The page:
Observing Gun Violence Awareness Day

This year, we’ve seen an unprecedented level of activism from young people here in Madison, in Wisconsin, and across the country centered on gun safety. Once again, our young people are showing us the way forward when policy makers have failed them. I’m committed to listening to their voices and following their lead. This year, I’m wearing orange in honor of the young people.

June 1st was National Gun Violence Awareness Day, also known as “Wear Orange Day”. “Wear Orange” was inspired by friends of Hadiya Pendleton, a 15-year-old Chicago high school student killed by gunfire, who decided to honor her life by wearing orange. On June 2, 2015, what would have been Hadiya’s 18th birthday, more than 200 organizations and influencers asked people nationwide to join them by wearing orange to honor her life and the lives of those killed and injured by gun violence every day.

In Wisconsin and throughout our country, gun violence happens indiscriminately in rural, urban and suburban areas, as well as in Democratic and Republican legislative districts. Nearly 3 out of 4 gun deaths in Wisconsin are suicides, and many are among rural, white men ages 45 and older. Black men are 20 times more likely than white men to die from homicides involving firearms. Young adults in Wisconsin ages 15 to 29 are more likely to be killed by a gun than a motor vehicle. Since 1999, about one child has been killed by a firearm every two weeks. In 2016, a firearm was used in over half of all domestic violence homicides in Wisconsin.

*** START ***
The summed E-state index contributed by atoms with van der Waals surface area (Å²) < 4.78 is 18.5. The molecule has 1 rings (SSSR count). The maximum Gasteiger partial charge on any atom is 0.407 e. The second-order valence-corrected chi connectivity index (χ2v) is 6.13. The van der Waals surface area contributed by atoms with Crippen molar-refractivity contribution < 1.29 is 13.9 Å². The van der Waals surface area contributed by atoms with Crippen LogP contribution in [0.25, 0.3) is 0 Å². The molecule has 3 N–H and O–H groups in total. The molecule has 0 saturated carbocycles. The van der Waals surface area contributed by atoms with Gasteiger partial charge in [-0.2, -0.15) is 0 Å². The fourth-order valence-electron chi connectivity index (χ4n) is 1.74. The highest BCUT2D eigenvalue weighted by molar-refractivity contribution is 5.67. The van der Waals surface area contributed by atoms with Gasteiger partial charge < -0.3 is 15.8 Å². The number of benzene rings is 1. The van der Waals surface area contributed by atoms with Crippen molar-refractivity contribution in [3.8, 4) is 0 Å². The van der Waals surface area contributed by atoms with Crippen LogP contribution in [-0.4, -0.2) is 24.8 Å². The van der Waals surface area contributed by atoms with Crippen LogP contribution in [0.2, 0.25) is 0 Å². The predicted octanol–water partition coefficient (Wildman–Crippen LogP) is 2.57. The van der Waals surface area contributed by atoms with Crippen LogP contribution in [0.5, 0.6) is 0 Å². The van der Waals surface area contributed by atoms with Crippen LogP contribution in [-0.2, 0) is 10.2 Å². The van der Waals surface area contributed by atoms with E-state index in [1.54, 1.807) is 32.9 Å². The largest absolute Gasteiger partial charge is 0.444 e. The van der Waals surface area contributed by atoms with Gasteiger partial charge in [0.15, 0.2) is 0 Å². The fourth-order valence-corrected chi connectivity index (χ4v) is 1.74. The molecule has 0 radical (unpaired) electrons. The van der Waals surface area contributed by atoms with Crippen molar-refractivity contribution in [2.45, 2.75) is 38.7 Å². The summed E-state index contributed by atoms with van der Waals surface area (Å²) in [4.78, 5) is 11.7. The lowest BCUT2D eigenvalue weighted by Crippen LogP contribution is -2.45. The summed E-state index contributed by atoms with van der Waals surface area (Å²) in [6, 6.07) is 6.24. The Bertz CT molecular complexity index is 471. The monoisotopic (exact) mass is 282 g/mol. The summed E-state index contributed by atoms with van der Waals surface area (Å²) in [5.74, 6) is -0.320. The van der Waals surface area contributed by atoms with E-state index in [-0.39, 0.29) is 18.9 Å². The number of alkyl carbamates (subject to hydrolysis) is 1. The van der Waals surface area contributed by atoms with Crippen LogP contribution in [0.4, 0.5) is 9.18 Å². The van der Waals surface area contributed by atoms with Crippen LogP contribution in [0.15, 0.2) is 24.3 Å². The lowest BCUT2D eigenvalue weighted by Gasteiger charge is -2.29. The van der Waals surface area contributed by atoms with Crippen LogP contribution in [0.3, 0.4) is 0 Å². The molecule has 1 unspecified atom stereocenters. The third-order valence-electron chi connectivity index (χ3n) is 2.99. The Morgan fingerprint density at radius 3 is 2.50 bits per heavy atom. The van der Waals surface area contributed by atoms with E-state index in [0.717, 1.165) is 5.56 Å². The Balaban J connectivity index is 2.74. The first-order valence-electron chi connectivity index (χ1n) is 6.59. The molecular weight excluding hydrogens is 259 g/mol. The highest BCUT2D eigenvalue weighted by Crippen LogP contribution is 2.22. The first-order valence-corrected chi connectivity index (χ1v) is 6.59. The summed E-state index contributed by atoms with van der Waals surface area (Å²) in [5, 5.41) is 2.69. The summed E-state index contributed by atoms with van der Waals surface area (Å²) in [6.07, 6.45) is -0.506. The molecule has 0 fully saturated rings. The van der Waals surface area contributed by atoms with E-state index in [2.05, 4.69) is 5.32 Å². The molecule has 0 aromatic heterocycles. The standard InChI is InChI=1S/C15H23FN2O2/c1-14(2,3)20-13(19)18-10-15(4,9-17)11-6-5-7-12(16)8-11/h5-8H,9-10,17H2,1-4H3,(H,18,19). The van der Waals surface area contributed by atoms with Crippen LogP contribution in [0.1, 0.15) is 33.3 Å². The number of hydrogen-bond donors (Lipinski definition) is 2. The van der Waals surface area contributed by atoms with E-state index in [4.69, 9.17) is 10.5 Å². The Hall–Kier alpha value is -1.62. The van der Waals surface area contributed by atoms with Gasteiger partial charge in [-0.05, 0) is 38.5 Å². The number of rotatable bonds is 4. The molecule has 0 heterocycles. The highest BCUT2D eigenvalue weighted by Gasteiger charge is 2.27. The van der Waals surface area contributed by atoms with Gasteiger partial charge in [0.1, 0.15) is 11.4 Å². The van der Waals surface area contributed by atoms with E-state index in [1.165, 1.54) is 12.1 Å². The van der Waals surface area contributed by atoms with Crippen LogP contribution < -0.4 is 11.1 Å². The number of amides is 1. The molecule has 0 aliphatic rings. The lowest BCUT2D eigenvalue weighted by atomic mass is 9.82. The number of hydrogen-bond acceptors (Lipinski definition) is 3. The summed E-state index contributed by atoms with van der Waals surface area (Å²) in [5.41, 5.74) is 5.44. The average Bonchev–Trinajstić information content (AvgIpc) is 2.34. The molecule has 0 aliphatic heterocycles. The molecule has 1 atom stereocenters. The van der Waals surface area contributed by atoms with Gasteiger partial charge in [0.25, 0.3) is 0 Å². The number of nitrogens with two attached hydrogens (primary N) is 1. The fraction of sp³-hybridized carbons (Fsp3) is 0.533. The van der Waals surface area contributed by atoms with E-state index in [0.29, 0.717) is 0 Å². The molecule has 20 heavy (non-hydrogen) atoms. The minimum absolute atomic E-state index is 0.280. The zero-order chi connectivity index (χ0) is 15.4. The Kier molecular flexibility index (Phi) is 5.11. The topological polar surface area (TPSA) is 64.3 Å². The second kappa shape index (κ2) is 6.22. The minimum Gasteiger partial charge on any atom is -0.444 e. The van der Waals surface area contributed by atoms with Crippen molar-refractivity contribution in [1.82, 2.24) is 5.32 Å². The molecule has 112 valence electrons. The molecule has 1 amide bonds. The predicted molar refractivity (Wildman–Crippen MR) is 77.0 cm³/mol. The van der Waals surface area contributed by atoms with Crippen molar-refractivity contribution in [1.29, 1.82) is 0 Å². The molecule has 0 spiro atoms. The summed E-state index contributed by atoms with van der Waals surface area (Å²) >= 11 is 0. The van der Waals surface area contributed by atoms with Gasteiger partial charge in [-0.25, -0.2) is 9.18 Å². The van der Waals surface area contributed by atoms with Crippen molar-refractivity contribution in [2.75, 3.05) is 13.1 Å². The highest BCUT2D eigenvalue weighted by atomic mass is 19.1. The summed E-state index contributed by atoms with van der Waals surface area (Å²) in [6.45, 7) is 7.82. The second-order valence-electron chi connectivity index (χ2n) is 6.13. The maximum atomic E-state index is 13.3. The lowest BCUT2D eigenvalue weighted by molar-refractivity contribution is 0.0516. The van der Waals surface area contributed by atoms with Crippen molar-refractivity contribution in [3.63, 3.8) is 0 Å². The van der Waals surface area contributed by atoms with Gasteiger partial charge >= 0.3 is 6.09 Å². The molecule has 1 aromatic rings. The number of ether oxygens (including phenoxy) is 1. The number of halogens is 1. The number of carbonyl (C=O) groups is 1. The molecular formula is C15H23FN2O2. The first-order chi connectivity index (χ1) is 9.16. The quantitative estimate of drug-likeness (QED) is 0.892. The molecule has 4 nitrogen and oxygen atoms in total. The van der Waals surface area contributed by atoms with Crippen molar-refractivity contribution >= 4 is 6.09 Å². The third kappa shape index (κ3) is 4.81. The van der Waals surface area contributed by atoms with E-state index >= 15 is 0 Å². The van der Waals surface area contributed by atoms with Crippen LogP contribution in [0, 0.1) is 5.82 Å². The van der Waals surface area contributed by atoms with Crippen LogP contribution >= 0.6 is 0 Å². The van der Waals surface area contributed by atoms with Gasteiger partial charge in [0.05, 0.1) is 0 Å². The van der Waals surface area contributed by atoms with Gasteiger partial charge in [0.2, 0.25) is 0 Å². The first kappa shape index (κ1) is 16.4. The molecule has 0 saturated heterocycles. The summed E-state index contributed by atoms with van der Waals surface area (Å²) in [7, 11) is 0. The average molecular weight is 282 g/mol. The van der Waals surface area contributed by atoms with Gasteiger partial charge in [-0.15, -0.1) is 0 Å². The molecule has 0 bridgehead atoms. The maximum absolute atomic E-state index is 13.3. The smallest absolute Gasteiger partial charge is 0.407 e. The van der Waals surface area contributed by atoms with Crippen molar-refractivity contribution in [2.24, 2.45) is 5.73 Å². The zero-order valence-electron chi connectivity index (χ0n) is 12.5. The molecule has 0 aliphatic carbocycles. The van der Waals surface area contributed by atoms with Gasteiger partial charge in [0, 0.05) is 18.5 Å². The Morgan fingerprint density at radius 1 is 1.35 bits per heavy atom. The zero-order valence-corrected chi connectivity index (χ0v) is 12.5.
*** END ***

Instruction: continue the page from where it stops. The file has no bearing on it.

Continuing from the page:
However, my Republican colleagues refuse to consider what the research very clearly shows is the most effective way to prevent gun injuries and deaths – preventing individuals who will do harm from getting access to deadly firearms in the first place. They have refused to pass the most basic, yet most effective, policies to keep Wisconsinites safe, including universal background checks, reinstating the 48 hour waiting period on handgun purchases, banning bump stocks, and limiting the magazine capacity of deadly firearms.

I urge everyone to remember the array of ways gun violence affects Wisconsinites of every locale, age, gender, race, and political stripe. It’s going to take a multitude of solutions to make sure that everyone is safe in their communities, but we can greatly reduce gun violence. I stand ready to work to balance the rights and responsibilities of gun ownership while enhancing and protecting the safety of the public. The lives of Wisconsinites depend on it.